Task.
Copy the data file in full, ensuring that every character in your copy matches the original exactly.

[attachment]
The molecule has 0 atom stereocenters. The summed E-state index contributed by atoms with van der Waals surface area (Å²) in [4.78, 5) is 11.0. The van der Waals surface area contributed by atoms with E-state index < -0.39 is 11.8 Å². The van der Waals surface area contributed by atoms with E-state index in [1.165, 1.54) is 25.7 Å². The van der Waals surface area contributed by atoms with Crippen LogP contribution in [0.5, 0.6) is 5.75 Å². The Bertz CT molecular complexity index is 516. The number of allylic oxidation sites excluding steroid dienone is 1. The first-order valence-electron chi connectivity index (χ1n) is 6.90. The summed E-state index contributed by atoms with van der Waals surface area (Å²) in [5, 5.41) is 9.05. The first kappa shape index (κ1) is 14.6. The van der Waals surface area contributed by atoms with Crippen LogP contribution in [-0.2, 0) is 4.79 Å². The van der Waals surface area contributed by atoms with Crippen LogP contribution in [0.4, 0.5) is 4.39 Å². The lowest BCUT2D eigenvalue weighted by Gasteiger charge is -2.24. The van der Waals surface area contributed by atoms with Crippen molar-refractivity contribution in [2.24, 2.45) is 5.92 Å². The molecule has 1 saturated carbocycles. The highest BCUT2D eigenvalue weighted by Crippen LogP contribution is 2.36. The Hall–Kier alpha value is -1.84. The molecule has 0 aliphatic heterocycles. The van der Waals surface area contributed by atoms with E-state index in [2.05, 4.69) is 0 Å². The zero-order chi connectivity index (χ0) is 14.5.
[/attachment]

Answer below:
The molecule has 0 atom stereocenters. The summed E-state index contributed by atoms with van der Waals surface area (Å²) in [4.78, 5) is 11.0. The van der Waals surface area contributed by atoms with E-state index < -0.39 is 11.8 Å². The van der Waals surface area contributed by atoms with E-state index in [1.165, 1.54) is 25.7 Å². The van der Waals surface area contributed by atoms with Crippen LogP contribution in [0.5, 0.6) is 5.75 Å². The Bertz CT molecular complexity index is 516. The number of allylic oxidation sites excluding steroid dienone is 1. The first-order valence-electron chi connectivity index (χ1n) is 6.90. The summed E-state index contributed by atoms with van der Waals surface area (Å²) in [5, 5.41) is 9.05. The first kappa shape index (κ1) is 14.6. The van der Waals surface area contributed by atoms with Crippen LogP contribution in [-0.2, 0) is 4.79 Å². The van der Waals surface area contributed by atoms with Crippen LogP contribution in [0.4, 0.5) is 4.39 Å². The lowest BCUT2D eigenvalue weighted by Gasteiger charge is -2.24. The van der Waals surface area contributed by atoms with Crippen molar-refractivity contribution in [2.24, 2.45) is 5.92 Å². The molecule has 1 saturated carbocycles. The highest BCUT2D eigenvalue weighted by Crippen LogP contribution is 2.36. The Hall–Kier alpha value is -1.84. The molecule has 0 aliphatic heterocycles. The van der Waals surface area contributed by atoms with E-state index in [2.05, 4.69) is 0 Å². The zero-order chi connectivity index (χ0) is 14.5.